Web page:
About Me

My name is Jen Hathorn. I'm a family medicine physician. Since January 2015 I have been living in Egbe Nigeria, which is in Kogi State. I am serving at a bush hospital practicing full spectrum family medicine. I am working with an organization called World Medical Mission which is a part of Samaritan's Purse. This blog is my place to stay connected with you through stories, meditations and pictures. I hope that you enjoy reading the posts!

Sunday, April 26, 2015

Miracle of a Smile

I often think about and pray for miracles that happen to the body, you know, sight restored, lame men walking, dead men raising up. I suppose that’s natural in my line of work. But lately I have been witness to a “non-physical” miracle which has been wonderful to see! I’d like to share the story with you.

I don’t usually have difficulty connecting with patients, but Seun was a different story. The first time I meet her, she was already laying on the exam-room table with her head turned to the wall. No matter what I did to engage her she would not look up or turn her face toward me. I finally got her to say a few whispered words — that was the best I could do. Her father was present during the exam and filled in all the details. For the past 5 years she had had rapidly progressive swelling in both of her legs until now, at the young age of 15, both of her legs were grotesquely large with huge folds of swollen overlapping skin. Elephantiasis. Her parents had taken her to many different doctors and hospitals over the past months but each time they had been told the same thing, no help or multiple costly surgeries. Exhausted and desperate they finally brought her to our hospital praying we would have a different answer. As her father poured out the story, pleading with us to help his daughter, I was watching Seun.  Her face was like stone. If it wasn’t for the two small tears that escaped from the corner of her eye it would have been hard to read much past that mask-like expression. After much prayer, discussion, and a few follow-up visits our surgeon decided to go ahead with surgery to de-bulk one of her legs. If that was successful he would preform the same type of surgery on the other leg a few months later. Each time I saw Seun during those follow-up visits, it was the same thing, little or no spoken communication, downcast face and more often than not, tears. Finally, the time came for her surgery and she was admitted to the hospital the night before so that we could complete all the necessary blood-work and pre-operative tests. At the last minute, I decided to go down and see her before I went to bed. I wrote out a verse on a small card so that I could leave it with her. When I reached the ward she was in the same position as the first time I saw her, laying on a bed with her face turned to the wall. I greeted her and her mother and then sat down beside her. I sat in silence for a few minutes, recognizing the depth of despair and hopelessness this young teenager must feel. She had a deformity so severe it was beyond hiding. She had been told over and over that there was nothing that could be done to help her. I image that in her mind, she saw a life full of stares, rejection and aloneness stretching out before her. I talked with her mom and then we all prayed, Seun turning over just enough to be polite.  I left the verse, Jeremiah 29:11, on the bedside table and went home, praying that her surgery would go well.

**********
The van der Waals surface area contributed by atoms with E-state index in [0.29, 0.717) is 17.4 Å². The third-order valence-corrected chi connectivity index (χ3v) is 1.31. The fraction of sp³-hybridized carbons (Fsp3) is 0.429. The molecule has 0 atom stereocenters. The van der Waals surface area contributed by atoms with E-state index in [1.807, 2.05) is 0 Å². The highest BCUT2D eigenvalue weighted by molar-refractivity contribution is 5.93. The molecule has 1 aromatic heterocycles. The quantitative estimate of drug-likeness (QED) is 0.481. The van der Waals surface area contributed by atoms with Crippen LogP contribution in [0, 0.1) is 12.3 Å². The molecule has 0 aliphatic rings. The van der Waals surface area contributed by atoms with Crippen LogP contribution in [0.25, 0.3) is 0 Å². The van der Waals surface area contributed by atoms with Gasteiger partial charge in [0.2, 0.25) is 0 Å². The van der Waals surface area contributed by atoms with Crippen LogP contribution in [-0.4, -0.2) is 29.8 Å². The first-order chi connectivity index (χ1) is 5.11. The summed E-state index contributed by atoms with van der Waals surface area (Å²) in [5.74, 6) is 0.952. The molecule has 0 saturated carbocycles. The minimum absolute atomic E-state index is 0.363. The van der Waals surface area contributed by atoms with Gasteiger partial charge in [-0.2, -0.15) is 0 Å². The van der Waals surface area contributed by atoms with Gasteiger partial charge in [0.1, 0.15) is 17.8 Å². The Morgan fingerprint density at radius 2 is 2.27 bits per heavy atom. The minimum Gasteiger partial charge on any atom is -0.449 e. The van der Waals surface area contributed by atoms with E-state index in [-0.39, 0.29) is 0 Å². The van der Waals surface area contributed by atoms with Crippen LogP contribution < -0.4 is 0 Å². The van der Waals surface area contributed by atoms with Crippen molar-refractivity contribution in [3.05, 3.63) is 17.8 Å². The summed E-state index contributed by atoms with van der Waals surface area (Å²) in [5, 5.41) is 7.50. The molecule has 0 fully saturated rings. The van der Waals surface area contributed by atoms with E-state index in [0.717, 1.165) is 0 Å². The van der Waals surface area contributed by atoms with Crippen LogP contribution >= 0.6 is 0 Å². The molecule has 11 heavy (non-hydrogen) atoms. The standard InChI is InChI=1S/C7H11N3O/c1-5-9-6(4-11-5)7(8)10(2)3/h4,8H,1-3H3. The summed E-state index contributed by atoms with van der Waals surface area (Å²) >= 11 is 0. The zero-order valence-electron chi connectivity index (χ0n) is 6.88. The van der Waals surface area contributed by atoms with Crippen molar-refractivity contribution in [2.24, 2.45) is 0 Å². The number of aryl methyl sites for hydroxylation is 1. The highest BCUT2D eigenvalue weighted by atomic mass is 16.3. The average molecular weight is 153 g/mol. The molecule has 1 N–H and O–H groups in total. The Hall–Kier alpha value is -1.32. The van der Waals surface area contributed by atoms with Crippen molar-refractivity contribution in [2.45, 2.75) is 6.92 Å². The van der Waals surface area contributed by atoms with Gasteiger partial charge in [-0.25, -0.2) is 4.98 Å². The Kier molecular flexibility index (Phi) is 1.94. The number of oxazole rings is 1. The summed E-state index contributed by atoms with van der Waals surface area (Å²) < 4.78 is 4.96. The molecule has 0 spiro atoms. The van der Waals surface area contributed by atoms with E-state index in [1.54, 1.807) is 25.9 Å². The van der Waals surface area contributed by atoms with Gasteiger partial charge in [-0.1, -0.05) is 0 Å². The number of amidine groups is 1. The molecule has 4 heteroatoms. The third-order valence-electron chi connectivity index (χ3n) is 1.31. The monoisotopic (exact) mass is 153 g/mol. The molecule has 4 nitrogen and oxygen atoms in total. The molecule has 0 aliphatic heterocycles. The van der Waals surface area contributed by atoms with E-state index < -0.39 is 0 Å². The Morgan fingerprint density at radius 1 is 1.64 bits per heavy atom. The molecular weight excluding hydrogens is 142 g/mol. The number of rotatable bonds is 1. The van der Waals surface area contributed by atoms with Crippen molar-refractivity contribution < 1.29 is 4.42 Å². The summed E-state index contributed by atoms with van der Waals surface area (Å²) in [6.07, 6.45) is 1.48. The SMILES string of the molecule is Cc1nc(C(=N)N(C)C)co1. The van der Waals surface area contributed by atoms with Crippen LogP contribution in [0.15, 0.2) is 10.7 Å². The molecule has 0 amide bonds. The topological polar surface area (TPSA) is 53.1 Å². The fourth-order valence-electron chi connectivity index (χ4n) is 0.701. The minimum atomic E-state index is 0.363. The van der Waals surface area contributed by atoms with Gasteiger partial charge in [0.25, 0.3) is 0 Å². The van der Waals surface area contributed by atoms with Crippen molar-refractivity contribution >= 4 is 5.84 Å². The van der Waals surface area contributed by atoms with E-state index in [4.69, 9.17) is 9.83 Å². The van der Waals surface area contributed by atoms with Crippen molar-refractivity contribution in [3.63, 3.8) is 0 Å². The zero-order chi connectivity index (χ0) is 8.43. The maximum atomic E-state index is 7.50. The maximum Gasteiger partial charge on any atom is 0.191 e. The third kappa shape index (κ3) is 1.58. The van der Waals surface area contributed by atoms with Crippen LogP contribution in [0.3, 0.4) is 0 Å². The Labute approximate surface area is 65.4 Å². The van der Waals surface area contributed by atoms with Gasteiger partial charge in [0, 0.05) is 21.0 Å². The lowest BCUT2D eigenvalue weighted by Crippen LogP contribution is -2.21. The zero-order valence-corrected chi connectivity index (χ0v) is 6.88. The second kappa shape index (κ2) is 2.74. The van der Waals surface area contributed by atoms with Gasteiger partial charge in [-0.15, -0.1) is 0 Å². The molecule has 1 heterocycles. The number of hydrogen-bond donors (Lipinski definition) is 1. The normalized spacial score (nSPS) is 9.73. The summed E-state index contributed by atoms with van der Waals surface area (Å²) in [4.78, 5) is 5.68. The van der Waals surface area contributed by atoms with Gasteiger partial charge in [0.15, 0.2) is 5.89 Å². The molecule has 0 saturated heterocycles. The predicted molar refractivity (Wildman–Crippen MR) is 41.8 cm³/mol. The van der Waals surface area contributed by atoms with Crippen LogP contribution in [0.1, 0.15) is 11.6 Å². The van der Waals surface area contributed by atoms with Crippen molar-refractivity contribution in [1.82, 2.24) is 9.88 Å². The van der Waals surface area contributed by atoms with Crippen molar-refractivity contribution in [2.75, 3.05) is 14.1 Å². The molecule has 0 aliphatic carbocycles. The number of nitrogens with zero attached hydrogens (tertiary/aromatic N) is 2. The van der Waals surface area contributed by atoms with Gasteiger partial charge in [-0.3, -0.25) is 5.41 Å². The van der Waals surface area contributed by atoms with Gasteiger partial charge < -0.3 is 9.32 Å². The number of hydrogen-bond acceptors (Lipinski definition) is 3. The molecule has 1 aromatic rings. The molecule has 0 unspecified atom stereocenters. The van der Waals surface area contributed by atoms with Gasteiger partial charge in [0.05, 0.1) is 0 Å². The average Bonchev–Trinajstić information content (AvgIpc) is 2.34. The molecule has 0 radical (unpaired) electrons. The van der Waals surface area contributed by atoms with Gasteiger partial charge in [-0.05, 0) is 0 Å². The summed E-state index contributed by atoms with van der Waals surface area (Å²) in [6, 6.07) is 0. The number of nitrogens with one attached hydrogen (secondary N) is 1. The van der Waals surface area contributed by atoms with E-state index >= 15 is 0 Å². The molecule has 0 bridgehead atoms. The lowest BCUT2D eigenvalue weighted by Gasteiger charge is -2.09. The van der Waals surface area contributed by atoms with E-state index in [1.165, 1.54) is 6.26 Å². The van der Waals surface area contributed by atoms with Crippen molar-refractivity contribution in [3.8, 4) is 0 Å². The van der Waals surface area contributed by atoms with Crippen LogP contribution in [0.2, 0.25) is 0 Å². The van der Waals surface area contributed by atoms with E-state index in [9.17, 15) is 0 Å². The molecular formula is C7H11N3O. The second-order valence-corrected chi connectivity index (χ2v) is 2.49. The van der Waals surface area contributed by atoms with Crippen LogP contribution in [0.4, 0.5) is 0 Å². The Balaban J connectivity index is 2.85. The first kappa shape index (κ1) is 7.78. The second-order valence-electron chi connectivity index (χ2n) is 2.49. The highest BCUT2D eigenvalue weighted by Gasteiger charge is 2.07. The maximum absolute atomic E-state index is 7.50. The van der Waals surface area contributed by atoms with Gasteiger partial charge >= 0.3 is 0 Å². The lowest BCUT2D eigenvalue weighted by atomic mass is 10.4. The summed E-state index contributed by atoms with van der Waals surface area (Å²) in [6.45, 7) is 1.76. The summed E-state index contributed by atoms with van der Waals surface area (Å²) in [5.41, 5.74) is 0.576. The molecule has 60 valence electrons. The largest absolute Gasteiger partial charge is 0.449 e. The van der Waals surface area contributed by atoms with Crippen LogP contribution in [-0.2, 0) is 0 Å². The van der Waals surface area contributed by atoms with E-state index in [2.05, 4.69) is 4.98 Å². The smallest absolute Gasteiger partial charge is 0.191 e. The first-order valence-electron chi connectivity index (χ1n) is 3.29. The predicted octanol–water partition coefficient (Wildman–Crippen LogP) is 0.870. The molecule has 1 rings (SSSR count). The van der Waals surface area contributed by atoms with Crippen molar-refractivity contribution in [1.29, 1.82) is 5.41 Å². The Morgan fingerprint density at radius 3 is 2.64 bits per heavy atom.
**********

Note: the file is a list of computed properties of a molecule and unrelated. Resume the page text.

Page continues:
The surgery was long, 8 hours long. She came out of anesthesia groggy and tired. For the next few days her leg was wrapped in a large bandage to keep the new skin grafts in place so that they could “take”. Because she was getting enough pain medication to keep her comfortable she slept most of the time. I was nervous about the first time the bulky dressing came off and she saw the results of the surgery. I had seen enough of the operation to know that the leg was smaller than before but still very deformed at this stage with the grafts barely covering the underlying muscles and tendons. It certainly wasn’t a normal looking leg. Unfortunately I was very busy on the morning when her dressing came off, and it wasn’t until later in the afternoon that I had a chance to run up to the women’s ward and see how she was doing. I actually had to look twice at the bed where I knew Seun was staying. Sitting up with a huge smile on her face was a slim teenage girl. It was Seun! She was SMILING! I could hardly believe it!  Her eyes were alive and sparkling, she had a future and a hope again. 


Because she's been on the ward for a few weeks as the surgical team monitors her carefully for healing and signs of infection, I’ve had the chance to see her daily on my hospital rounds.  Each day she breaks out into a huge grin while we chat about life, her love of singing, school, her friends, and her family. Truly miraculous! The joy that has returned to this young girl is incredible to see. She is a new women. As I reflect back on her story, I am struck by the beauty of what transpired inside of her heart and soul during those days and hours before and after the surgery. At some point she gave her hopelessness over to Almighty God and embraced the truth of his word. 


“For I know the plans I have for you, declares the LORD, plans to prosper you and not to harm you, plans to give you hope and a future.” 
~ Jeremiah 29:11

1 comment:

  1. God Bless you Dr Jen! We think about you, and you are in our prayers. Thank you for sharing your journey! We Miss you at the Walk In, in Endicott, NY!!! Carrie, Leo, Sandy, Jennifer!

    ReplyDelete